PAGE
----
'We see the kids' space as a marathon race and not a sprint' : Frank Brown - MTV Networks Asia-Pacific president

MTV Networks India is eyeing growth through acquisitions, be it in the area of local language TV channels, radio, print, production facilities and digital media. And to exploit the MTV and Nick brands, the company is setting up two revenue streams: digital new media and consumer products.

After Alex Kuruvilla quit MTV Networks India, MTV Networks Asia Pacific president Frank Brown has taken up the task of finding a CEO and COO to handle the company's ambitious growth plans. In an interview with's Sibabrata Das and Manisha Bhattacharjee, Brown talks about the company's focus areas and how he feels it is strategically poised to "boom as the market in the music and kids' space booms."


MTV Networks is finding it difficult to scale up revenues. How do you plan to speed up growth in India?

We see enormous potential for organic growth. We are in a fantastic strategic position as India has a huge population under the age group of 35 years, just the kind of audience we target. The cable and satellite homes have increased to 61 million and television advertising is on the upward curve. The affiliate revenue opportunities are immense as we have just got started on that. We are also interested in making acquisitions to build a complete growth strategy and scale in this market.

MTV launched a soap for the first time on the channel as part of the drive to boost organic growth. Was it a mistake?

We did many things with it - a talent hunt, a reality episode. We then spun it into a soap. But we went a little off track as the soap went into too many parallel stories, which was not youth focussed. We have learnt a lot from our experience.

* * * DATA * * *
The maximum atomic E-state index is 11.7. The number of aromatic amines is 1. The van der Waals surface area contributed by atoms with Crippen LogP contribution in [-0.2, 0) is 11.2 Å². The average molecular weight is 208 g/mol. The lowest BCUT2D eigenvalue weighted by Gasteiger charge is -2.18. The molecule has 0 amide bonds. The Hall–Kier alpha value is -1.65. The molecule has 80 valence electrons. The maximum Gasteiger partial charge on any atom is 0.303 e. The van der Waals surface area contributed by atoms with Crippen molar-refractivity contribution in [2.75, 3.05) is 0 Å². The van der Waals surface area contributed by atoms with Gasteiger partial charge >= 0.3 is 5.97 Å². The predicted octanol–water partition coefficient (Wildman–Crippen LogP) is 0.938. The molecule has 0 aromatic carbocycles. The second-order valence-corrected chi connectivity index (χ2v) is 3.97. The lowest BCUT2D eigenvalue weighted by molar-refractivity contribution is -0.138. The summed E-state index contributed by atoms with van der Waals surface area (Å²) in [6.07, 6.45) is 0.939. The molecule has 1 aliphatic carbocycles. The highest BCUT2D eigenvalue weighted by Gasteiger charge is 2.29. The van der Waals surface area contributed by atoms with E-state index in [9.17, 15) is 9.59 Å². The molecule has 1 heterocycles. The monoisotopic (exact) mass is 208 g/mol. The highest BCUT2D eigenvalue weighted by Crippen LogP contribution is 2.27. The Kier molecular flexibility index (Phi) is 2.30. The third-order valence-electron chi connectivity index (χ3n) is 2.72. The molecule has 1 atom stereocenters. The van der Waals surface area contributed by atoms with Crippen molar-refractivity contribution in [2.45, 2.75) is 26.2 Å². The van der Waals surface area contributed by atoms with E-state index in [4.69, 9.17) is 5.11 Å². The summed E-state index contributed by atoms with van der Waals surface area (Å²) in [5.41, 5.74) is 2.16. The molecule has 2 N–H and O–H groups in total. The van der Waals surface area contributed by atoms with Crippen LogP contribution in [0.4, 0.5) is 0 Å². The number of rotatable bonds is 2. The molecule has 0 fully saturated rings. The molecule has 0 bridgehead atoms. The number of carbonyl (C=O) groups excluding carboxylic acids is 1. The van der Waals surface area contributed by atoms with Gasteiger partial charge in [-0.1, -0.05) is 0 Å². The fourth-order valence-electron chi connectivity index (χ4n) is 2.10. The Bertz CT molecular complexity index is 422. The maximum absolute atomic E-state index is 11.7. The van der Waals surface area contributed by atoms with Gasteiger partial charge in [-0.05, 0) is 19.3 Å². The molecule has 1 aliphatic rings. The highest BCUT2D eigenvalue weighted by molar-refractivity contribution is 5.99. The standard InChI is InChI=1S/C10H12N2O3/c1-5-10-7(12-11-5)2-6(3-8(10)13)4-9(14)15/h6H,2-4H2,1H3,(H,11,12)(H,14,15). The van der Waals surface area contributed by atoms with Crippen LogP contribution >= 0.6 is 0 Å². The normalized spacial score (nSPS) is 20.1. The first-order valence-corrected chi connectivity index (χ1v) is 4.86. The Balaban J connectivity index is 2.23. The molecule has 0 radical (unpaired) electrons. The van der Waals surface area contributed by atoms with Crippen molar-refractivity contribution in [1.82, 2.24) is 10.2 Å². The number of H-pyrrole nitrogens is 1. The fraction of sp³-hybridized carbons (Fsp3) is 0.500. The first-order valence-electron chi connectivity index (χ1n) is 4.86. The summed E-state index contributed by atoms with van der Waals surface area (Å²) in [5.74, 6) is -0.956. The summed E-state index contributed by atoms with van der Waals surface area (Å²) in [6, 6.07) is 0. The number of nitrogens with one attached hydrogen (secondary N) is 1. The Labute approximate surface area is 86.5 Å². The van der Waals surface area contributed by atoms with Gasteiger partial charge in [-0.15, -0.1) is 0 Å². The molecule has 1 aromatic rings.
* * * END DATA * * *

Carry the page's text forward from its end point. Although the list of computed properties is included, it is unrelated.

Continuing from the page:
Will soaps not surface on MTV again?

We will continue to develop long form programmes but its content has to be relevant to our youth audience. It also has to be true to the MTV brand.

Is it commercially viable for a music channel in India to invest on soaps or non music content like Channel [V] did when it wanted to position itself as a youth brand?

Once you engage in general entertainment programming for youth, the problem is you have the cost of general entertainment but you are targeting a niche audience. And you can only add in revenues of a niche channel. We know from our experience around the world that it is essential to stay true to your brand, to your music base, and to develop around the edges some content that has a different role to play - whether it is soap, movie or fashion programming.

You have to be careful on how far to go and how to do that in anything that actually takes a lot of your budget to develop; you build it out and there comes a natural equilibrium. What we are not to do is to say that we going to be a general entertainment channel, spend loads of money, and make these expensive shows only to find out later that the advertising revenue hasn't changed. You need to be careful and draw the balance as you put in creative ideas to press for organic growth.

Where do you see Nick today?

We have already taken the route to localisation and have around 15 and a half hours of dubbed Hindi programming. We have also produced local content here with Jo Bhole Jadoo and Dum Dumma Dum. We have started to localise interstitials and promotional spots. The channel has grown in distribution and viewership. The next stage would be to do more of local marketing for Nick.

'Interested in making acquisitions to build a complete growth strategy and scale in this market'

Surely you can't say Nick has had a successful run in India?

Well, Nick has been more like a shelf space holder over the last few years. The kids' market wasn't very big in India. We did not want to invest too much money ahead of the market. So we kind of planted the channel in, but didn't necessarily invest a lot of money into the development of Nick till date. You need to get distribution in place before you can pump in local content. As the market gets bigger, it gives you a much bigger growth opportunity and that's the time to start to invest. Actually, it is a good thing to rise with the rising tide. As the market booms, you boom with it.

But competitors are putting in place more than one channel to aggregate audiences. Cartoon Network has Pogo while UTV is planning launch of two more channels in this space. Won't you feel handicapped to wrestle with just one channel?

The trouble is that there is not that much of audience width in India that you can aim channels specifically at preschoolers, 4-9-year-olds and kids till 14 years of age. The economic viability of each of these channels which Ronnie Screwvala is planning is very questionable; the time has not come in India to segment kids' channels according to age, given the size of the market.